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This was a concert to launch Artaria.

BWW Review: GLITTERING WAVES: ARTARIA LAUNCH CONCERT at North Adelaide Baptist Church Reviewed by Ewart Shaw, Monday 1st March 2021.

Glorious organ music was pouring out the doors and tumbling down the steps of the North Adelaide Baptist Church when I arrived. I hate being late but was sure that I was at least a few minutes early. It turned out that what I was hearing was described in the program as "walk in music". Had I known that, I'd have arrived in time for the start of Josh van Konkelenburg's sterling performance of the Bach Toccata in F, BWV 540.

This was Glittering Waves, a concert to launch Artaria. I quote the concert program. Artaria promises to deliver "South Australia to the world through unforgettable audiovisual performances and innovative education programs." It's a big promise indeed.

Let's get to the music. Celia Craig, with a continuo of 'cello, Tom Marlin, and organ, Josh Van Konkelenberg, began with the Handel Oboe Sonata in F, HWV363a, five short movements delivered with style. Rosalind Martin sang three arias by Bach, from his catalogue of cantatas with oboe obbligato, and two of Handel's German arias. He's better known for his work in Italian and English.

The last of them, Das Zitternde Glanzen, HWV 203, inspired the concerts title. I was perched high up in the back row, so some of Rosalind Martin's words got lost, but the voice is clear, and the coloratura, in the music of both composers, was dispatched elegantly. One of the highlights of the concert was the performance of eight short settings of William Blake by Ralph Vaughan Williams, for oboe and voice. Seek them out on YouTube, they are delicious. I always wondered how you could create a work for a singer that didn't have a keyboard as part of the ensemble. RVW makes it so easy.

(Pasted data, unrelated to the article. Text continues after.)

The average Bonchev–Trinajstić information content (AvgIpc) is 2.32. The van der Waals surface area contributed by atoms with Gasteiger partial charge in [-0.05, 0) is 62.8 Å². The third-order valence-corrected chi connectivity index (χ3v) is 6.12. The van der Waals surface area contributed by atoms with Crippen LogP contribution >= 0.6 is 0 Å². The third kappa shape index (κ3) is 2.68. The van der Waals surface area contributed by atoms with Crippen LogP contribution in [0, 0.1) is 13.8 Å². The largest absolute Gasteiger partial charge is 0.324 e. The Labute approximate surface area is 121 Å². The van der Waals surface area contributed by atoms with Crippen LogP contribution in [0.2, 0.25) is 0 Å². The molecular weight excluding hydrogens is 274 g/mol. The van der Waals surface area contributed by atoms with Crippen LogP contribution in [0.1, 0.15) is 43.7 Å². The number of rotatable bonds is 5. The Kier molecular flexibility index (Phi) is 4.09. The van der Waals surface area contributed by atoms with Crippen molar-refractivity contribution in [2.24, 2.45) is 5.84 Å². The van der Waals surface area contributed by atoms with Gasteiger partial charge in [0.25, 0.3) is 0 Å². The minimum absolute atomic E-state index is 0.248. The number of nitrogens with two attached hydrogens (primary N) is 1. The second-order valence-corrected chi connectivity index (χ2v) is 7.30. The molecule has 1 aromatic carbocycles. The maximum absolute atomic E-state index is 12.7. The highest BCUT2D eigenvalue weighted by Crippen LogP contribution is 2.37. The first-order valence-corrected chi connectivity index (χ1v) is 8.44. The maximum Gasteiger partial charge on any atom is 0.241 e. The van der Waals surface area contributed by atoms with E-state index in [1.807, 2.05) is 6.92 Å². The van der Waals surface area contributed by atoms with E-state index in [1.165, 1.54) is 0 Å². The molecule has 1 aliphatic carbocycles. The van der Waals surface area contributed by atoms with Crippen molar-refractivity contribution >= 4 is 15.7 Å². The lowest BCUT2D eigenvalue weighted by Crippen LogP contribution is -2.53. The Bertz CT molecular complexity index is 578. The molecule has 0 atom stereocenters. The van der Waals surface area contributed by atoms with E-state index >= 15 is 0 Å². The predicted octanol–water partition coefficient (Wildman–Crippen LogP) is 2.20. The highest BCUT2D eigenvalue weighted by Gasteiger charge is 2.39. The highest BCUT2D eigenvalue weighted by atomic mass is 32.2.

Graham Koehne's deftly crafted To His Servant Bach God Grants a Final Glimpse, the Morning Star, can be performed by many different ensembles. Van Konkelenberg's performance was beautifully balanced. It was the variations on Wie Schon Leuchtet Der Morgenstern, by French organist, Naji Hakim, that could have brought the house down. Celia Craig stood above the organ at the pulpit and poured forth torrents of sound over Van Konkelenberg's organ playing. It was truly exhilarating. Throughout the concert, 'cellist, Tom Marlin, was a sensitive accompanist, even lending a hand for the organ registrations.

I'd have filed this review within 24 hours except that I felt it was significant enough to warrant a little more exploration of Artaria. It's a broad-ranging musical enterprise headed by oboist Celia Craig. I interviewed her for Arts on Air, 5EBI FM Mondays at 4 pm. I recognized the name, Artaria. It was the publishing house that dealt with Mozart, Haydn, and Beethoven. The publisher is an important link between composers and musicians but, as Celia Craig explained, this new Artaria is about more than performance and recognition.

"To be very honest, it's about the income as well, because publishers are where composers make their money, and I want composers and artists to be able to make a decent living, out of being musicians and, of course, now we're more digital, we've got broadcast income, and those sorts of income from copyright, and those sorts of things." She sees the fluid ensemble under the Artaria label as more of a collective of performers at the highest level. "How are these people going to be rewarded for what they do, if it's not with a salary from some group?"

The project has, so far, recorded three CDs, with more to come, featuring artists such as Konstantin Shamray, a winner of the Sydney International Piano Competition and lecturer in piano at the Elder Conservatorium

Celia Craig has formed a relationship with the National Trust, allowing the ensemble the chance to play in listed buildings and historic homesteads. The interview and selections from the recordings will feature on 5EBI after the Festival and Fringe.

The interview and selections from the published CDs will be broadcast on 5EBI FM after the Festival and Fringe.

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